As calls were mounting for Anthony Weiner to quit Congress in the wake of his sexting scandal, a prominent voice joined the fray: former Gov. Eliot Spitzer, who had reinvented himself as a CNN talk show host after a prostitution scandal led to his own resignation three years earlier.
"I think that conclusion is absolutely right and I think that he almost owes it to his party right now to end this," Spitzer said on air in June 2011. "This is derailing the Democratic Party's effort to do whatever its agenda is. He should at this point resign."
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Little did Spitzer know then that he and Weiner would be attempting political comebacks together at the same time: Spitzer, as a New York City comptroller candidate, and Weiner seeking to become the mayor of New York City.
Political observers are anticipating clashes between the two brash, ambitious Democrats that could snowball into a longer-term power struggle for control of the city. Already, Spitzer is emerging as a nuisance for Weiner. Spitzer's last-minute campaign announcement already has sucked up free press attention from Weiner, and his decision raised fresh questions about disgraced politicians' overall suitability for office. If elected, Spitzer could use his role to be a mayoral watchdog while potentially looking to run for the office on his own—possibly against Weiner.
"The way Eliot Spitzer is describing his approach to comptroller, there will inevitably be friction. I don't care who the mayor is," said Democratic consultant Maureen Connelly, who has advised mayoral candidates from Ed Koch to Michael Bloomberg. "You would think he's running for mayor himself. He's the sheriff," she added, alluding to his nickname as a Wall Street-policing attorney general.
The last thing Weiner needs is more buzz about sex scandals and political redemption. On Tuesday, Spitzer made news by choking up while talking about the personal "pain" he's been through in an interview on MSNBC's Morning Joe.
"Spitzer running is damaging for Weiner potentially not just because it takes the spotlight away from him but because he's gets lumped together with him," Connelly said. "Weiner already went through all the jokes about his sexting and now the whole thing is being dredged up again."
There are few published reports about Weiner and Spitzer intersecting while they were both in office. The two outspoken New York Democrats have rarely crossed paths—Spitzer served in Albany as attorney general and governor, while Weiner spent most of his political career in Washington. They marched in a pro-Israel parade together and joined forces to secure federal aid after a 2007 storm hit the city. In one of their only policy disagreements aired publicly, Weiner said he had "legitimate problems" with Spitzer's proposal to offer driver's licenses to illegal immigrants.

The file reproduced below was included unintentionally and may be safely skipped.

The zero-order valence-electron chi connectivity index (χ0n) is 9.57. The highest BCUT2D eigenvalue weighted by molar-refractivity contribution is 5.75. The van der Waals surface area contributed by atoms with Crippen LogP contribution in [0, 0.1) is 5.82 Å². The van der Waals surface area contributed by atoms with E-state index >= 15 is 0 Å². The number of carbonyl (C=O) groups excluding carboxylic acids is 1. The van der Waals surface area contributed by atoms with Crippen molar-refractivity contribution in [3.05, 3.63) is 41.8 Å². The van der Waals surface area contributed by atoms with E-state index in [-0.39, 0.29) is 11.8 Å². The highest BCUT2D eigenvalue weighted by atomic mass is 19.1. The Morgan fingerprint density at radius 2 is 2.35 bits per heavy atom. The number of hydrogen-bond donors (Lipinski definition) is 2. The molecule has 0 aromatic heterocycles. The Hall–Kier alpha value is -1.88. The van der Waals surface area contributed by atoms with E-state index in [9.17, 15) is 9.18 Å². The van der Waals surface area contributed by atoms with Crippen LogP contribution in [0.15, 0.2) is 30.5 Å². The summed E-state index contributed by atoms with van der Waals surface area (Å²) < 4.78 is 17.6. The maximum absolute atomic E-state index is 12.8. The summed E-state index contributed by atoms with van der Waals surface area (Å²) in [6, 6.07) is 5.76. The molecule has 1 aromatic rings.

Though the comptroller is traditionally a little-known figure—can you name one?—Spitzer envisions raising the office's profile. Since 1961, nearly every city comptroller has gone on to run for mayor, but Abe Beame was the only one who succeeded. The exception was Elizabeth Holtzman, who served in Congress before becoming comptroller. The current crop of candidates for mayor includes Comptroller John Liu and former comptroller Bill Thompson.
Doug Muzzio, a public affairs professor at Baruch College in New York City, predicted a city administration that included Weiner and Spitzer would be "a heavyweight bout, a slugfest."
"The comptroller has fiscal responsibilities that act as a check on the mayor and city council, so the job is designed to get in the face of the mayor," Muzzio said. "Everyone views the comptroller's office as a stepping stone, and the mayor is the one who generally gets stepped on."
Recent history is ripe with examples. Koch feuded with his comptroller, Harrison Goldin, on issues from foster care to fire safety. Holtzman was known for embarrassing then-Mayor David Dinkins with tough audits. "Rudy always attacks people who stand up to him,'' said the 2001 television ad run by Comptroller Alan Hevesi against then-Mayor Rudy Giuliani. (He lost.)
Spitzer's abrupt entry into the race is widely viewed as a setback for Weiner. After catching up in the polls to the longtime frontrunner, Council Speaker Christine Quinn, Weiner has been trying to turn the page on his past, touting a 64-point plan "to keep New York the Capital of the Middle Class."
What's potentially bad for Weiner is probably good news for Quinn, who stands out as the only woman in the mayoral race.
This article is from the archive of our partner The Wire.
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